A bitter deal trying to get sugar out of Sri Lankan teas: Plantations Minister | Daily News

A bitter deal trying to get sugar out of Sri Lankan teas: Plantations Minister

Tea Estate
Tea Estate

When it comes to tea, Sri Lanka has a reputation to protect.

Even though the country is the fourth largest exporter of tea in the world, “Ceylon Tea” is some what the most expensive tea per kilo.

That means that any negative press about its quality could affect those high prices.

In February, news broke out that the Sri Lanka Tea Board had raided 80 factories. The regulators alleged that some factory owners were using sugar in the manufacturing process.

Sugar artificially darkens the tea leaves, making them look higher grade than they actually are.

Many factory owners were quick to deny that they had tampered with their tea.

But Minister of Plantation Industries Navin Dissanayake, said he was confident that the practice was happening, or that at least, it was until very recently.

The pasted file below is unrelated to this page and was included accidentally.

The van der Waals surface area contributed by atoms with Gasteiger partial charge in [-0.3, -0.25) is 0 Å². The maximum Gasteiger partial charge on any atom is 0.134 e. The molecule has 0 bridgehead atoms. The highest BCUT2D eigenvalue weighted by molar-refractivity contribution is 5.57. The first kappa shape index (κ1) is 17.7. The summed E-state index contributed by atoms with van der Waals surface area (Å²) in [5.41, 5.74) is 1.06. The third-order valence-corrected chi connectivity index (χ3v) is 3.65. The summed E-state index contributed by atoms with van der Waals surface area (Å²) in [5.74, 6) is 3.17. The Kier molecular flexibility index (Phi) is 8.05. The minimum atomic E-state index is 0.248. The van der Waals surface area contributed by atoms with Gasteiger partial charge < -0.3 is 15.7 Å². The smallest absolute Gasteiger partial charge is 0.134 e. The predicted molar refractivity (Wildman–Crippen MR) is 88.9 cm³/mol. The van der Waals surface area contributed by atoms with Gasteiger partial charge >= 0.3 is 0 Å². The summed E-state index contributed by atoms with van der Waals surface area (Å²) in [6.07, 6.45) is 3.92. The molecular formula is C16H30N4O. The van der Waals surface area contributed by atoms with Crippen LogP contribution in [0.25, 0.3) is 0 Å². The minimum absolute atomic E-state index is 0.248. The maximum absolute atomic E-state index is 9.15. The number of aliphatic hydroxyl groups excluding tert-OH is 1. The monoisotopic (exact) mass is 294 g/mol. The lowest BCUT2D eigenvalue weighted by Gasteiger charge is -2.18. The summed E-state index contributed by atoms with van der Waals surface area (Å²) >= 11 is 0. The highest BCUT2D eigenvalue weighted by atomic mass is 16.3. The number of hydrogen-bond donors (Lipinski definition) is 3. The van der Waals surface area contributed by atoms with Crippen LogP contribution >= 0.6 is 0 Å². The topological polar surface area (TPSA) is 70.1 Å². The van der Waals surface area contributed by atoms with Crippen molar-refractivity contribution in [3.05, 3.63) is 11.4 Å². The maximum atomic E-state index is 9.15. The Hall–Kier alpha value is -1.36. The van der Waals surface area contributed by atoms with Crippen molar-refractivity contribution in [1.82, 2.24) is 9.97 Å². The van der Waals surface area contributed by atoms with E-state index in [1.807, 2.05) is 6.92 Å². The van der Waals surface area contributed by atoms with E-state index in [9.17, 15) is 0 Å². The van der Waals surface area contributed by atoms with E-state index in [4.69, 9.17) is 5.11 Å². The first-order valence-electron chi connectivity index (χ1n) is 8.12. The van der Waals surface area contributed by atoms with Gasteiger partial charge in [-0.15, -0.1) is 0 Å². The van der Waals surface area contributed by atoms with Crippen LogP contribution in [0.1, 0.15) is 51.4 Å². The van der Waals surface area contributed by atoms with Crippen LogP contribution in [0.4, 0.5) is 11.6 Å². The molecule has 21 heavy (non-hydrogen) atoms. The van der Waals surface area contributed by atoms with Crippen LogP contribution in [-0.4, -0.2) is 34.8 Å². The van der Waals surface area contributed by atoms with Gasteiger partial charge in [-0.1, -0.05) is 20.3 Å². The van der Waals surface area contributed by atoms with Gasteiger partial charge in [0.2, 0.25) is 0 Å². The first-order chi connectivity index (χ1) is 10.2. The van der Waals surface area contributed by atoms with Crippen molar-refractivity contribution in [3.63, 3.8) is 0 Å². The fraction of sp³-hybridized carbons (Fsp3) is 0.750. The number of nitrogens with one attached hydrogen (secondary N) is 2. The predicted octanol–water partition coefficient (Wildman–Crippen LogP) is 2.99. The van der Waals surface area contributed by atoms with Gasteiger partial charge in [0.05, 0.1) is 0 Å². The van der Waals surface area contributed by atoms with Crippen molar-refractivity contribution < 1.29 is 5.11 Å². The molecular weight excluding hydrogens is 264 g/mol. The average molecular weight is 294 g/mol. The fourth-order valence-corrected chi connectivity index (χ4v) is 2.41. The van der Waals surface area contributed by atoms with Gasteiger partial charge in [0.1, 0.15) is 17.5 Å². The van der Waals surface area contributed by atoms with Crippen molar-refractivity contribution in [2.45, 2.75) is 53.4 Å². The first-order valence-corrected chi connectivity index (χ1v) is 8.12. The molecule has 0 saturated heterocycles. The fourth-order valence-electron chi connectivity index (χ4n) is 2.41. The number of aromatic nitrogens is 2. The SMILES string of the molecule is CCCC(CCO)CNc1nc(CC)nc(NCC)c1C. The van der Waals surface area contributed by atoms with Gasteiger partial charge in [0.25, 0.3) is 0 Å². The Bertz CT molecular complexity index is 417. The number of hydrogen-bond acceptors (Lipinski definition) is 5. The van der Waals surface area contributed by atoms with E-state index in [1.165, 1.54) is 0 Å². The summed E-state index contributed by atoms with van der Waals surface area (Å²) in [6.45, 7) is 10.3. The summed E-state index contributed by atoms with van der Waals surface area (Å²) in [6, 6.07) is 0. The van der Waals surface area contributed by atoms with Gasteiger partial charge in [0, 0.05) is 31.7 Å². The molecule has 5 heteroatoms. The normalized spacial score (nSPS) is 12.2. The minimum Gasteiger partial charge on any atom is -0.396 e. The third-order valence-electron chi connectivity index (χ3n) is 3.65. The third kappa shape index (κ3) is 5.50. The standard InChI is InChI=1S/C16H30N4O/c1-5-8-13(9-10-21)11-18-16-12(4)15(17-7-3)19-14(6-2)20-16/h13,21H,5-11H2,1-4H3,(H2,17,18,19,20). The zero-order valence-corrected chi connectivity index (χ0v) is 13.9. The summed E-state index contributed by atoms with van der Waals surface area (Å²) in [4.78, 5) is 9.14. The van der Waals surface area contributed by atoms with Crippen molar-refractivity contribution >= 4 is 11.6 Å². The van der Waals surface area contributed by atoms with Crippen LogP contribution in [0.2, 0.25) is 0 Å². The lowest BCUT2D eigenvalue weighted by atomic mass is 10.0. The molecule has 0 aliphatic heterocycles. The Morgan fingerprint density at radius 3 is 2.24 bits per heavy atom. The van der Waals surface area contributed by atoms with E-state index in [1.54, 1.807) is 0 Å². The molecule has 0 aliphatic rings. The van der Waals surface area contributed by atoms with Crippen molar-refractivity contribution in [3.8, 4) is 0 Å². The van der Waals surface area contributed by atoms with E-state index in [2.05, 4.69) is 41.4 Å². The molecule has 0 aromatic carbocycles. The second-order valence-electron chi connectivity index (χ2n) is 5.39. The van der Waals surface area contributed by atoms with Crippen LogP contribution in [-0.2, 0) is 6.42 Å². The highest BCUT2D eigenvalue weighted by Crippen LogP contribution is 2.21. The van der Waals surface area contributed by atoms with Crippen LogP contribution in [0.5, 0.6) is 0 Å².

“We hear this from the people inside factories, the people who work for them,” he said in an interview. “Sometimes (the owners)themselves boast about it.”

“It is kind of an open secret in the country,” he added.

Minister Dissanayake said the Tea Board and Tea Research Institute were currently verifying a new test to detect sugar tampering, that could be used as evidence in Court disputes.

According to Dissanayake, the practice had started about 15 years ago and reached its peak in last year.

“While everybody was practicing it, the authorities turned a blind eye to it,” he said. “But we’re not going to do that anymore and we are going to act tough about it,” the Minister said.